1. Overview

In this short tutorial, we’ll look at two common interpretations of Euclid’s algorithm and analyze their time complexity.

2. Greatest Common Divisor

Euclid’s algorithm is a method for calculating the greatest common divisor of two integers.

Let’s start by recalling that the greatest common divisor of two integers is the largest number which divides both numbers with a remainder of zero. We’ll use gcd(a, b) to denote the greatest common divisor of integers a and b. So, for example:

  • gcd(10, 5) = 5
  • gcd(96, 72) = 12
  • gcd(23, 89) = 1
  • gcd(x, 1) = 1, where x is a positive integer

This task might seem trivial for such small numbers, however, it becomes increasingly difficult as our numbers grow. So, if you need some convincing, try calculating gcd(31487, 21933)!

Euclid’s algorithm can make this process a whole lot easier. Whilst this algorithm has a number of variations, each is ultimately derived from the propositions put forth by Euclid of Alexander in his works Elements.

Today we’ll explore two common ones.

3. Euclid’s Algorithm by Subtraction

The original version of Euclid’s algorithm, presented in Proposition 2 in Euclid’s Elements, employs subtraction.

For some positive integers a and b, it works by repeatedly subtracting the smaller number from the larger one until they become equal. At this point, the value of either term is the greatest common divisor of our inputs.

3.1. The Algorithm

We can define this algorithm in just a few steps:

Step 1: If a = b, then return the value of a
Step 2: Otherwise, if a > b then let a = a - b and return to Step 1
Step 3: Otherwise, if a < b, then let b = b - a and return to Step 1

Now, let’s step through this algorithm for the example gcd(25, 10):

a = 25, b = 10
a = 25-10 = 15, b = 10
a = 15-10 = 5,  b = 10
a = 5, b = 10-5 = 5

We have reached a = b = 5,  which means that gcd(25, 10) = 5.

3.2. Pseudocode

We can also present this algorithm in pseudocode:

Rendered by QuickLaTeX.com

3.3. Time Complexity

We can estimate the worst-case time complexity of our algorithm by thinking about the sum of a + b. If we exclude our base case, this sum will decrease at each recursive step. Since the smallest possible deduction for each step is 1, and since all positive integers are guaranteed to have a common divisor of 1, our time complexity will have an upper bound of O(a+b).

4. Euclid’s Algorithm by Division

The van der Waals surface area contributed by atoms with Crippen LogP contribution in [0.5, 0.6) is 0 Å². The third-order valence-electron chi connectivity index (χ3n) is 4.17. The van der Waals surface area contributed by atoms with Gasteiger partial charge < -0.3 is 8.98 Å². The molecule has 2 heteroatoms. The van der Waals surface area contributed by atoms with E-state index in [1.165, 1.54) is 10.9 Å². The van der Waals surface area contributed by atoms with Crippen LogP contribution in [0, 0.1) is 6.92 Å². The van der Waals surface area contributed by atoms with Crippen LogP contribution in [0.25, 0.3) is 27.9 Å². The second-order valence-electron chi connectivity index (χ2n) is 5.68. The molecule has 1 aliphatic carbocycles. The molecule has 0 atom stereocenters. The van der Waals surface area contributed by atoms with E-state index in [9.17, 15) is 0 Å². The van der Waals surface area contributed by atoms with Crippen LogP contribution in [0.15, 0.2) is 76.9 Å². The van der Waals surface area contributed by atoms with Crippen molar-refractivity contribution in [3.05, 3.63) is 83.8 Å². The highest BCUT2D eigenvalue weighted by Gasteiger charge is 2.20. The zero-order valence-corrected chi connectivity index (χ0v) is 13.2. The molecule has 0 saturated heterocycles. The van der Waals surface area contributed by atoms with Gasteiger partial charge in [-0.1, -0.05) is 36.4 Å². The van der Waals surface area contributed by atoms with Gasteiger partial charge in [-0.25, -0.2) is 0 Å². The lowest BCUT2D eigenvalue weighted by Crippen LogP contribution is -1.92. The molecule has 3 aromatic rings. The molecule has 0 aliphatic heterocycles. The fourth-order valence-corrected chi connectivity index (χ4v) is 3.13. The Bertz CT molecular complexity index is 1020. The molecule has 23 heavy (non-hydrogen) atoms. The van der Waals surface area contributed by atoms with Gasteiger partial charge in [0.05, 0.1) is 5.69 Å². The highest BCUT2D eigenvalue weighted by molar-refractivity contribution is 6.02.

A modern adaption of Euclid’s algorithm uses division to calculate the greatest common factor of two integers a and b, where a < b \leq 0. It is based upon a few key observations:

  • gcd(x, 0) is x, for any positive integer x
  • gcd(a, b) = gcd(b, a\mod b)

This first observation is quite intuitive, however, the second is less obvious – if you want to examine its proof check out these slides.

With these observations in mind, our algorithm simply repeats the following assignment:

gcd(a, b) = gcd(b, a\mod b)

until b becomes zero. At this point, we can simply pluck our result from the final value of a.

4.1. The Algorithm

Euclid’s algorithm by division has three steps:

Step 1: If b = 0, then return the value of a
Step 2: Otherwise, divide a by b and store the remainder in some variable r
Step 3: Let b = r, and a = b, and return to Step 1

Let’s step through the algorithm for the inputs a = 25 and b = 10:

a = 25, b = 10
a = 25, b = 10, r = 25\mod 10 = 5
a = 10, b = 5
a = 10, b = 5, r = 10\mod 5 = 0
a = 5, b = 0

Now that we have reached b = 0, we know that gcd(25, 10) = a = 5.

4.2. Pseudocode

We can implement this algorithm as a recursive function gcd(a, b):

Rendered by QuickLaTeX.com

Alternatively, we can use a while loop to capture the same behavior:

Rendered by QuickLaTeX.com

4.3. Time Complexity

It turns out that the number of steps our algorithm will take is maximized when the two inputs are consecutive Fibonacci numbers.

More specifically, if gcd(a, b) requires n steps, and a < b \leq 0, then the smallest possible values of a and b are F_{n+2} and F_{n+1}, respectively. This can be proven by induction.

So, when n steps are required:

b \geq F_{n+1}

Next, recall that the F_i = \frac{\phi^i}{\sqrt{5}}, where \phi is the ‘golden ratio’ and equals \frac{1+\sqrt{5}}{2}. We can then deduce that:

b \geq \phi^{n-1}

Finally, we can solve for n:

n - 1 \leq \log_{\phi}b

n \leq \log_{\phi}b + 1

So, the number of steps will always be less than O(\log b), where b is the smaller of our two input values. Therefore, O(\log b) is an upper bound on the worst-case cost of our algorithm.

It’s worth noting that b doesn’t need to be fed as the second argument to our algorithm. That is, we can execute gcd(u, v) where u<v. In this case, our algorithm just performs one additional step at the beginning that effectively swaps the values. Think about why this might be the case … what is the result of u\mod v when v > u \geq 0?. Since this additional step adds constant time, so our worst-case bound is unaffected.

5. Conclusion

In this article, we implemented two variations of Euclid’s Algorithm to find the greatest common divisor of two positive integers. We then analyzed the complexity of each solution.

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